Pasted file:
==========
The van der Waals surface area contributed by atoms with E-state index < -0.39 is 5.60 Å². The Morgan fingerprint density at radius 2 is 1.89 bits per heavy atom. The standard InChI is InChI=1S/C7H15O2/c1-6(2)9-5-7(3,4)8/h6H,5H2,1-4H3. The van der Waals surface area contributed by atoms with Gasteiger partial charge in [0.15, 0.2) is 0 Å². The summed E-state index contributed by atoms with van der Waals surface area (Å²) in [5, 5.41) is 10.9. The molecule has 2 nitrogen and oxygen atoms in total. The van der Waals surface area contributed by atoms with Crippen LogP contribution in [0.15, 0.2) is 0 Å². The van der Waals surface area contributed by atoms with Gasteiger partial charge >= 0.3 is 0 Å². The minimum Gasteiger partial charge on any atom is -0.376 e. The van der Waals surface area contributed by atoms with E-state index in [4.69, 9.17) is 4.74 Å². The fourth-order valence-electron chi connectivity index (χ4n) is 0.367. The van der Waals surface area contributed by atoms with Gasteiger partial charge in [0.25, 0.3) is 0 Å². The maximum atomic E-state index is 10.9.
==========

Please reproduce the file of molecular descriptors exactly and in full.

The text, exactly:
The van der Waals surface area contributed by atoms with E-state index < -0.39 is 5.60 Å². The Morgan fingerprint density at radius 2 is 1.89 bits per heavy atom. The standard InChI is InChI=1S/C7H15O2/c1-6(2)9-5-7(3,4)8/h6H,5H2,1-4H3. The van der Waals surface area contributed by atoms with Gasteiger partial charge in [0.15, 0.2) is 0 Å². The summed E-state index contributed by atoms with van der Waals surface area (Å²) in [5, 5.41) is 10.9. The molecule has 2 nitrogen and oxygen atoms in total. The van der Waals surface area contributed by atoms with Crippen LogP contribution in [0.15, 0.2) is 0 Å². The van der Waals surface area contributed by atoms with Gasteiger partial charge >= 0.3 is 0 Å². The minimum Gasteiger partial charge on any atom is -0.376 e. The van der Waals surface area contributed by atoms with E-state index in [4.69, 9.17) is 4.74 Å². The fourth-order valence-electron chi connectivity index (χ4n) is 0.367. The van der Waals surface area contributed by atoms with Gasteiger partial charge in [0.25, 0.3) is 0 Å². The maximum atomic E-state index is 10.9.